In 1963 orang-utans became officially protected in Sabah under the Fauna Conservation Ordinance, which, among other things, prohibits hunting, trading or keeping them as pets. Young orang-utans being kept locally as pets, then needed rescuing and the idea grew of rehabilitating these animals to fend for themselves so that they might re-adapt to life in the wild.
In 1964 43km² of jungle rainforest was set aside and the Sepilok Rehabilitation centre was established to rehabilitate orang-utans for reintegration into the wild. Today around 80 orang-utan are living free in the reserve and there are about 25 juveniles and babies living in the nurseries at the center’s buildings.
We have visited and been supporters of the centre for a number of years during which time we have heard conflicting opinions from people that have visited; some likening it to a circus or zoo, saying that it is too touristy. We couldn’t disagree more. If you’re going there expecting to see wild orang utan swinging from trees, forget it. Those that have been living in the reserve for a long time don’t come to the platform for feeding, they are not seen by the tourists, they have been rehabilitated.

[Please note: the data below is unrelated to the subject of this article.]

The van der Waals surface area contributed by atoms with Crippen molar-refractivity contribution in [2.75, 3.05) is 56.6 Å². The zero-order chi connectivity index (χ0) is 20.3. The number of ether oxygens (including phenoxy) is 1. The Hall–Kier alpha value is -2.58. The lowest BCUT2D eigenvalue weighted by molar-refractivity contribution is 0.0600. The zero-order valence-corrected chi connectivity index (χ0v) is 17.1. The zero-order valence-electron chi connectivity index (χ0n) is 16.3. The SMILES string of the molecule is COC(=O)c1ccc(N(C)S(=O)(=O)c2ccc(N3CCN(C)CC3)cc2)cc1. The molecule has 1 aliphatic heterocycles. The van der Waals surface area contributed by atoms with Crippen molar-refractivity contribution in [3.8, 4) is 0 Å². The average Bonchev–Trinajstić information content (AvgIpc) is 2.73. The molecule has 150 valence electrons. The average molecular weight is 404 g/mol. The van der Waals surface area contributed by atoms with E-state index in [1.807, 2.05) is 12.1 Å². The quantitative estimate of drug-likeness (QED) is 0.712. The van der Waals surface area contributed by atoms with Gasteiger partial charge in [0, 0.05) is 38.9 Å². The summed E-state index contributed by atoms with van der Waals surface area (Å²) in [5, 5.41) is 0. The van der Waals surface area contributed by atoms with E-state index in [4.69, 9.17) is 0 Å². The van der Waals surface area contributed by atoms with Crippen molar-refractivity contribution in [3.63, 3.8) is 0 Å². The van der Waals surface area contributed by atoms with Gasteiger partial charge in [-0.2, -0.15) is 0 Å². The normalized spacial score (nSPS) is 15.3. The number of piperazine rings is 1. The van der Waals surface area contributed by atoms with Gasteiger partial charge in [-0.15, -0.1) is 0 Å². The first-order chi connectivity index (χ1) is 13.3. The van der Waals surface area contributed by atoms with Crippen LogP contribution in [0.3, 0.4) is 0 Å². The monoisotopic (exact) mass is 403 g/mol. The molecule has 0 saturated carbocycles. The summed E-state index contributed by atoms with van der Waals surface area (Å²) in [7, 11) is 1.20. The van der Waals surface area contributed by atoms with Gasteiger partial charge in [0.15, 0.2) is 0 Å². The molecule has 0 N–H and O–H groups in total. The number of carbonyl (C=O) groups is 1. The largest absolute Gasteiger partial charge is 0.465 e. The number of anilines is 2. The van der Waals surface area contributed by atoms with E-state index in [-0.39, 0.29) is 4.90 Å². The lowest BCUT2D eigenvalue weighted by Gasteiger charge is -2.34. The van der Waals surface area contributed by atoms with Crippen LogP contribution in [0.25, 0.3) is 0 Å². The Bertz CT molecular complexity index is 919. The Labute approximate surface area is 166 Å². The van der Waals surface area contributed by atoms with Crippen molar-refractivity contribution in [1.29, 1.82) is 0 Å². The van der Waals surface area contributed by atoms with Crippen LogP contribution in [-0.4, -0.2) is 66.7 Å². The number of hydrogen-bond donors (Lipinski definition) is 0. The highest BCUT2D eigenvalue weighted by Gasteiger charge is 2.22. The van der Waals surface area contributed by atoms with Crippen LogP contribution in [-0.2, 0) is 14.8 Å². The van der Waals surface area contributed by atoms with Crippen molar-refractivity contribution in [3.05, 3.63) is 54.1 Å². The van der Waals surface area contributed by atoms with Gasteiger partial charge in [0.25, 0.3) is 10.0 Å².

What you see are those that are in the last stage of rehabilitation. They have been released but are either a little lazy or still a bit timid to find their own food, so they return to the platform for an easy snack. The food supplied by the centre is purposefully designed to be monotonous and boring so as to encourage the apes to start to forage for themselves. Most animals eventually achieve total independence and become integrated into Sepilok’s wild orang utan population. To avoid overcrowding the forest, some are relocated to Tabin Wildlife Reserve, an area of virgin rainforest twice the size of Singapore.
For our school, university and gap year groups we organise service trips to Sepilok Orang-utan Rehabilitation Centre, where participants get to help out with some daily chores and general maintenance.